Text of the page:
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This question already has an answer here:

I am looking for a polynomial-time algorithm that takes as input a bipartite graph $(X\cup Y, E)$, and returns one of two options:

  1. If a perfect matching exists, it returns the matching;

  2. Otherwise, it returns a witness based on Hall's theorem, i.e., a set $S\subseteq X$ such that the number of neighbors of $S$ is smaller than $|S|$.

I found in wikipedia various algorithms for finding a maximum matching in an unweighted bipartite graph. Such algorithms can be used to determine if a perfect matching exists. But does any of these algorithms also return an evidence in case of failure?

EDIT: I have read the links in the answer of Yuval Filmus below, but it took me some time to fill in the missing details. For future reference, here is a detailed solution. Below, let $n := |X| = |Y|$.

Step 1. Define a flow network with $2n+2$ nodes in the following structure:

$$ s \rightrightarrows X \rightrightarrows Y \rightrightarrows t $$

where:

  • $s$ is a new source node connected to all vertices in $X$ with capacity 1;
  • every original edge of $E$ is directed from $X$ to $Y$ with capacity $\infty$;
  • each vertex in $Y$ is connected with capacity 1 to a new sink node $t$.

Step 2. Use the Ford-Fulkerson algorithm to find a maximum flow in that graph. Suppose the maximum flow size is $m$ (which must be at most $n$).

Step 3. If $m = n$ then we are done - the flow induces a matching of size $n$ which is perfect.

Step 4. Otherwise, $m < n$. The FF algorithm also returns an $s$-$t$ minimum cut of size $m$ - a partition $(C,C')$ of the vertices in the graph, such that $s\in C$, $t\in C'$, and the sum of capacities of edges directed from $C$ to $C'$ is $m$.

This cut cannot cross any edge of $E$, since these edges have infinite capacity. Hence, the cut size is determined by edges from $s$ to $X\cap C'$ and from $Y\cap C$ to $t$. So $m = |X\cap C'| + |Y\cap C| = (n-|X\cap C|)+|Y\cap C|$. Hence: $|X\cap C| = |Y\cap C| + (n-m) > |Y\cap C|$. Since the cut cannot cross edges of $E$, all neighbors of $|X\cap C|$ must be in $|Y\cap C|$, so $|X\cap C|$ is the desired Hall-violator.

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marked as duplicate by David Richerby, Apass.Jack, Evil, Discrete lizard, xskxzr Jan 16 at 2:44

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  • $\begingroup$ You specifically want Hall's theorem type evidence? The fact that the maximum matching has cardinality strictly less than $|V|/2$ is pretty strong evidence that there's no perfect matching (e.g., it can be verified in polynomial time). $\endgroup$ – David Richerby Jan 15 at 16:27
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You can find a maximum matching in a bipartite graph using network flow. The min cut max flow theorem translates to Hall's condition, so a min cut would give you the "evidence". See for example this document or this question on Mathematics.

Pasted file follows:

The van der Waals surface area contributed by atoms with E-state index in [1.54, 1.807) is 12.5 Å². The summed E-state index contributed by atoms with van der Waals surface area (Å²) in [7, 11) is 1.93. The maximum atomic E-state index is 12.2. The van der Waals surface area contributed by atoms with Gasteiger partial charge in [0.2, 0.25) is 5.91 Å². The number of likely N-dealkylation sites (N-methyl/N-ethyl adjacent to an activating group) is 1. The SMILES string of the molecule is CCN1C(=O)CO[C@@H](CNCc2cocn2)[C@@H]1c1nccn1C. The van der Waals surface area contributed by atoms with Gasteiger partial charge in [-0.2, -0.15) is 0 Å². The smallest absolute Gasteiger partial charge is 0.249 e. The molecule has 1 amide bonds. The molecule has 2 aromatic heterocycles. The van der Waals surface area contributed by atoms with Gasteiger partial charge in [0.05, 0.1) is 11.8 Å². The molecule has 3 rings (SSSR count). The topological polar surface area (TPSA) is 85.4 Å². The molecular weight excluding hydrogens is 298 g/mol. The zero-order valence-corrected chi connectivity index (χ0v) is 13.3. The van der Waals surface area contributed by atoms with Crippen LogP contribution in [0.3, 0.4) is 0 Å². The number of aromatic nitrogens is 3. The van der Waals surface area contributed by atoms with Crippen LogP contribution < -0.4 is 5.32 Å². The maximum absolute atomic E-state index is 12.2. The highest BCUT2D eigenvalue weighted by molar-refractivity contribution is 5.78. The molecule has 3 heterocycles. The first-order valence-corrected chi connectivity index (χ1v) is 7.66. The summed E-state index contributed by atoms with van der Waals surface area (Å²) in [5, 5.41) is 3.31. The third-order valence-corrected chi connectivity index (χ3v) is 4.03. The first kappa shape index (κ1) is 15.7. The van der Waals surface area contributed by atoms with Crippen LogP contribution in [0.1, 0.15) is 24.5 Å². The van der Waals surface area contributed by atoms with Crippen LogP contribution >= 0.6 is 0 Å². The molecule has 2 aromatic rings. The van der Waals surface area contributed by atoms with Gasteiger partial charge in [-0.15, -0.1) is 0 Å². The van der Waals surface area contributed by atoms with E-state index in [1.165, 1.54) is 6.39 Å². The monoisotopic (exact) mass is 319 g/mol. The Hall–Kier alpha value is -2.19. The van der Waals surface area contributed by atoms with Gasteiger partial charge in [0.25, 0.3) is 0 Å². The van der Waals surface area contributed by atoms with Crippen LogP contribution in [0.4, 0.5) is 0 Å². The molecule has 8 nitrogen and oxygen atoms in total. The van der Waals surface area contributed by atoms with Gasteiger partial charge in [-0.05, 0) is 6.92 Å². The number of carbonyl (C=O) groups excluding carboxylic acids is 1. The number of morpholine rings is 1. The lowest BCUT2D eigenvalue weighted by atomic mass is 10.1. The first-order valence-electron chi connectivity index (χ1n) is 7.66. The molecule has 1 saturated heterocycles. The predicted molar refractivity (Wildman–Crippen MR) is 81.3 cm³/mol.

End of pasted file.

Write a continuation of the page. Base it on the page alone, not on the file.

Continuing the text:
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  • $\begingroup$ By "min cut" you mean "source-sink min-cut" - a set $(C,C')$ such that $s\in C, t\in C'$, and the sum of capacities directed from $C$ to $C'$ is minimized? $\endgroup$ – Erel Segal-Halevi Jan 16 at 8:50
  • $\begingroup$ I mean min cut in the sense of the min cut max flow theorem, which is probably the same as what you wrote. $\endgroup$ – Yuval Filmus Jan 16 at 8:51
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I would use a degenerated version of the Hungarian algorithm (O(n^3)).

In the basic version on a U, V bipartite graph, you loop on the elements of x of U to give them the best assignement y from V. if y is already assigned, you make a growing subset X of U that may change their affectation without regret until:

  • either X has at least |X| neighboors in V => then you move your assignements to add properly x.
  • either X cannot grow anymore without regret and you accept to modify the weights (as the regret cannot be prevented).

For your problem, there is no weight. So if you are in the second case, just break off and you have your X subset. Else you will reach the last x of U and have a perfect assignement.

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  • $\begingroup$ Sounds interesting. But what do you mean by "regret"? $\endgroup$ – Erel Segal-Halevi Jan 16 at 6:20
  • $\begingroup$ For your problem there is no need to consider weights, regret and the assignement optimization. But let say one needs to maximize the weights of the edges selected. Every x of U expects the best y of V (max. edge x-y). Generally, even in a perfect assignement, some x will have a less interesting y assigned. The regret of this assignement is the weight difference with respect to the best edge. $\endgroup$ – Vince Jan 16 at 8:57

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